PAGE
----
March 24th, 2018
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March gives us books to "roar" over

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Theodosia Browning investigates a Charleston steeped in tradition and treachery

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How far would you go to get justice for the one you love?

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The trick is to marry for love—a task easier said than done!

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They are part of an elite unit. On task. Off grid.

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True love deserves a second chance . . . .

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Shocking evidence hits close to home...


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Also by Azar Nafisi:

Things I've Been Silent About: Memories, January 2009
Reading Lolita in Tehran, November 2008
Trade Size
Reading Lolita in Tehran, December 2003
Paperback (reprint)

Reading Lolita in Tehran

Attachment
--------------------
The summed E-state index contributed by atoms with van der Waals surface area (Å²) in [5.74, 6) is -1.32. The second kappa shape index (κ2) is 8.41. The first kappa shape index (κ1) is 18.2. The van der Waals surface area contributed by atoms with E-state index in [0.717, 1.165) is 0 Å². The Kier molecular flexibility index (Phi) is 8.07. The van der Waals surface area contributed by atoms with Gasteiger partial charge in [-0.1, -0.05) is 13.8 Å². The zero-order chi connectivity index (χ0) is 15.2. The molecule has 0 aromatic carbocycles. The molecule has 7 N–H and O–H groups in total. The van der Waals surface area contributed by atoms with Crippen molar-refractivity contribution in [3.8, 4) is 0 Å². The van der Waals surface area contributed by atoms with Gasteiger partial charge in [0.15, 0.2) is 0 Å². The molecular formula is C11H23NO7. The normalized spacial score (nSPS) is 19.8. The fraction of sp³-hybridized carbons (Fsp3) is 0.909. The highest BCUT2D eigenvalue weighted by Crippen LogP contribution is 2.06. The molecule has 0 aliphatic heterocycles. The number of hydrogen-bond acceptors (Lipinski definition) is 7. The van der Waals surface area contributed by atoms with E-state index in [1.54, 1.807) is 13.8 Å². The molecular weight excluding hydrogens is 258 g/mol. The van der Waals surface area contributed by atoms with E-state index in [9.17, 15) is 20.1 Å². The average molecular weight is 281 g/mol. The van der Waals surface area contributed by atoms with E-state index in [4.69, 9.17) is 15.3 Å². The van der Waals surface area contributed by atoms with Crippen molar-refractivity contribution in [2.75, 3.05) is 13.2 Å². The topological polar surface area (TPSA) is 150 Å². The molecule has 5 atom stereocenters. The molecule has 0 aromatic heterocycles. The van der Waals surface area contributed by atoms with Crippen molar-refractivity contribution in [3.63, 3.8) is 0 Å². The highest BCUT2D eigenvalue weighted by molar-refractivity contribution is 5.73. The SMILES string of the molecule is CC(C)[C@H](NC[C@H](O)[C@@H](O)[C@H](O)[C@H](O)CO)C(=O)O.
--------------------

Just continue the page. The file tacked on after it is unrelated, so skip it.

Azar Nafisi

Random House
December 2003
384 pages
ISBN: 081297106X
Paperback (reprint)
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Non-Fiction Memoir

"We all have dreams - things we fantasize about doing and generally never get around to. This is the story of Azar Nafisi's dream and of the nightmare that made it come true." "For two years before she left Iran in 1997, Nafisi gathered seven young women at her house every Thursday morning to read and discuss forbidden works of Western literature. They were all former students whom she had taught at university. Some came from conservative and religious families, others were progressive and secular; several had spent time in jail. They were shy and uncomfortable at first, unaccustomed to being asked to speak their minds, but soon they began to open up and to speak more freely, not only about the novels they were reading but also about themselves, their dreams and disappointments. Their stories intertwined with those they were reading - Pride and Prejudice, Washington Square, Daisy Miller and Lolita - their Lolita, as they imagined her in Tehran." Nafisi's account flashes back to the early days of the revolution, when she first started teaching at the University of Tehran amid the swirl of protests and demonstrations. In those frenetic days, the students took control of the university, expelled faculty members and purged the curriculum. When a radical Islamist in Nafisi's class questioned her decision to teach The Great Gatsby, which he saw as an immoral work that preached falsehoods of "the Great Satan," she decided to let him put Gatsby on trial and stood as the sole witness for the defense.

Media Buzz

Good Morning America - February 12, 2007


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